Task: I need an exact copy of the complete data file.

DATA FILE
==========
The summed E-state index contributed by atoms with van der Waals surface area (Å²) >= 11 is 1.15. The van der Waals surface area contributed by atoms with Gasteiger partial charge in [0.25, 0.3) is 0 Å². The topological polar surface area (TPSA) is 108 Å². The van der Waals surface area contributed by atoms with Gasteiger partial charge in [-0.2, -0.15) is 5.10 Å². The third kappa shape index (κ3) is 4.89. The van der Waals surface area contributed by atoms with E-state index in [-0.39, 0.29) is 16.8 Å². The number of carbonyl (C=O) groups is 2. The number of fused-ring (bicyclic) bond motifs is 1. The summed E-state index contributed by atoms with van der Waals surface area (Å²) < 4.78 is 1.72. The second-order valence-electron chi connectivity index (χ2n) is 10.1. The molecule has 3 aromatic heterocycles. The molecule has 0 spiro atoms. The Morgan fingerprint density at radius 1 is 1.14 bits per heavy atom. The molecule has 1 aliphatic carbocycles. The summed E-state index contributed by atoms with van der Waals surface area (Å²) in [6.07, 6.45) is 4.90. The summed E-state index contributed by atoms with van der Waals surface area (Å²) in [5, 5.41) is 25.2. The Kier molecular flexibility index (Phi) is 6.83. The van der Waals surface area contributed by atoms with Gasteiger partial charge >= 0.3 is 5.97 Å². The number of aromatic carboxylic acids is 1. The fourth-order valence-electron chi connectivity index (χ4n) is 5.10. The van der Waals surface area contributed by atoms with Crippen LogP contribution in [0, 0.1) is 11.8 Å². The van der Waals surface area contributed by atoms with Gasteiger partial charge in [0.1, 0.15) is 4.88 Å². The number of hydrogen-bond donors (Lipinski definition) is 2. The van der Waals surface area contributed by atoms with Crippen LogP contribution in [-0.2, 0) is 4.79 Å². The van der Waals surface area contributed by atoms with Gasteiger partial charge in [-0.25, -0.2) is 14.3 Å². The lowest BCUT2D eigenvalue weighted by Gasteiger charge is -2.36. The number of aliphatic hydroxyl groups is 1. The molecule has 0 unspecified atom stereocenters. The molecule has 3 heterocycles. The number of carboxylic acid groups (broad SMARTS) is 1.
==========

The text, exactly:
The summed E-state index contributed by atoms with van der Waals surface area (Å²) >= 11 is 1.15. The van der Waals surface area contributed by atoms with Gasteiger partial charge in [0.25, 0.3) is 0 Å². The topological polar surface area (TPSA) is 108 Å². The van der Waals surface area contributed by atoms with Gasteiger partial charge in [-0.2, -0.15) is 5.10 Å². The third kappa shape index (κ3) is 4.89. The van der Waals surface area contributed by atoms with E-state index in [-0.39, 0.29) is 16.8 Å². The number of carbonyl (C=O) groups is 2. The number of fused-ring (bicyclic) bond motifs is 1. The summed E-state index contributed by atoms with van der Waals surface area (Å²) < 4.78 is 1.72. The second-order valence-electron chi connectivity index (χ2n) is 10.1. The molecule has 3 aromatic heterocycles. The molecule has 0 spiro atoms. The Morgan fingerprint density at radius 1 is 1.14 bits per heavy atom. The molecule has 1 aliphatic carbocycles. The summed E-state index contributed by atoms with van der Waals surface area (Å²) in [6.07, 6.45) is 4.90. The summed E-state index contributed by atoms with van der Waals surface area (Å²) in [5, 5.41) is 25.2. The Kier molecular flexibility index (Phi) is 6.83. The van der Waals surface area contributed by atoms with Gasteiger partial charge >= 0.3 is 5.97 Å². The number of aromatic carboxylic acids is 1. The fourth-order valence-electron chi connectivity index (χ4n) is 5.10. The van der Waals surface area contributed by atoms with Crippen LogP contribution in [0, 0.1) is 11.8 Å². The van der Waals surface area contributed by atoms with Gasteiger partial charge in [0.1, 0.15) is 4.88 Å². The number of hydrogen-bond donors (Lipinski definition) is 2. The van der Waals surface area contributed by atoms with Crippen LogP contribution in [-0.2, 0) is 4.79 Å². The van der Waals surface area contributed by atoms with Gasteiger partial charge in [-0.25, -0.2) is 14.3 Å². The lowest BCUT2D eigenvalue weighted by Gasteiger charge is -2.36. The number of aliphatic hydroxyl groups is 1. The molecule has 0 unspecified atom stereocenters. The molecule has 3 heterocycles. The number of carboxylic acid groups (broad SMARTS) is 1.